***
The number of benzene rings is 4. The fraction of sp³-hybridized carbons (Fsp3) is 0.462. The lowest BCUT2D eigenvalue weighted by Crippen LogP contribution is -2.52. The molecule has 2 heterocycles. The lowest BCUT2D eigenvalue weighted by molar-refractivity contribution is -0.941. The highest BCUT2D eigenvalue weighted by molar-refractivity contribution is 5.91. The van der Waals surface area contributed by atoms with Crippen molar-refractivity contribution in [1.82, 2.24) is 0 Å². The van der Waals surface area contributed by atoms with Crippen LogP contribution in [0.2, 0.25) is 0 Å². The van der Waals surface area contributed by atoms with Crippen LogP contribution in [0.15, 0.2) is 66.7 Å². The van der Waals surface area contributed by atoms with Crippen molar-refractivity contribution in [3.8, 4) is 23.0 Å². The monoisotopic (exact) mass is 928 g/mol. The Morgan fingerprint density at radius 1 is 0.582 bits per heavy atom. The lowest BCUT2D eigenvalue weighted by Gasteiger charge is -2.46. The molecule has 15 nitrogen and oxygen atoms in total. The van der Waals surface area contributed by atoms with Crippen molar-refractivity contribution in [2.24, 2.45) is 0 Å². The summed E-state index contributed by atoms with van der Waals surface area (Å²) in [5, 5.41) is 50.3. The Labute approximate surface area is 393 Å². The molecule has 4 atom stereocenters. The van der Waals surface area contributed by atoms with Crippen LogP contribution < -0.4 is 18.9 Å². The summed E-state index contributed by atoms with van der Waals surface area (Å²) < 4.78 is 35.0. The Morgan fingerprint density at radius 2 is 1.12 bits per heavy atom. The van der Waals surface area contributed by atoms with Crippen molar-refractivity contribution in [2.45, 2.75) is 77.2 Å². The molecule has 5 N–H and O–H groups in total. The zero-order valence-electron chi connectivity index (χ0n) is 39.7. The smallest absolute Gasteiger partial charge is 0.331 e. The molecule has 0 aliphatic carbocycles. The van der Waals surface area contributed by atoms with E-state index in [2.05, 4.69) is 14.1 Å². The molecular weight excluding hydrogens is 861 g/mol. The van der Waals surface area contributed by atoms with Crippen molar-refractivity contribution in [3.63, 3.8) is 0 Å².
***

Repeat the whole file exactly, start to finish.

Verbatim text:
The number of benzene rings is 4. The fraction of sp³-hybridized carbons (Fsp3) is 0.462. The lowest BCUT2D eigenvalue weighted by Crippen LogP contribution is -2.52. The molecule has 2 heterocycles. The lowest BCUT2D eigenvalue weighted by molar-refractivity contribution is -0.941. The highest BCUT2D eigenvalue weighted by molar-refractivity contribution is 5.91. The van der Waals surface area contributed by atoms with Crippen molar-refractivity contribution in [1.82, 2.24) is 0 Å². The van der Waals surface area contributed by atoms with Crippen LogP contribution in [0.2, 0.25) is 0 Å². The van der Waals surface area contributed by atoms with Crippen LogP contribution in [0.15, 0.2) is 66.7 Å². The van der Waals surface area contributed by atoms with Crippen molar-refractivity contribution in [3.8, 4) is 23.0 Å². The monoisotopic (exact) mass is 928 g/mol. The Morgan fingerprint density at radius 1 is 0.582 bits per heavy atom. The lowest BCUT2D eigenvalue weighted by Gasteiger charge is -2.46. The molecule has 15 nitrogen and oxygen atoms in total. The van der Waals surface area contributed by atoms with Crippen molar-refractivity contribution in [2.24, 2.45) is 0 Å². The summed E-state index contributed by atoms with van der Waals surface area (Å²) in [5, 5.41) is 50.3. The Labute approximate surface area is 393 Å². The molecule has 4 atom stereocenters. The van der Waals surface area contributed by atoms with Crippen LogP contribution < -0.4 is 18.9 Å². The summed E-state index contributed by atoms with van der Waals surface area (Å²) < 4.78 is 35.0. The Morgan fingerprint density at radius 2 is 1.12 bits per heavy atom. The van der Waals surface area contributed by atoms with Crippen molar-refractivity contribution in [2.45, 2.75) is 77.2 Å². The molecule has 5 N–H and O–H groups in total. The zero-order valence-electron chi connectivity index (χ0n) is 39.7. The smallest absolute Gasteiger partial charge is 0.331 e. The molecule has 0 aliphatic carbocycles. The van der Waals surface area contributed by atoms with E-state index in [2.05, 4.69) is 14.1 Å². The molecular weight excluding hydrogens is 861 g/mol. The van der Waals surface area contributed by atoms with Crippen molar-refractivity contribution in [3.63, 3.8) is 0 Å².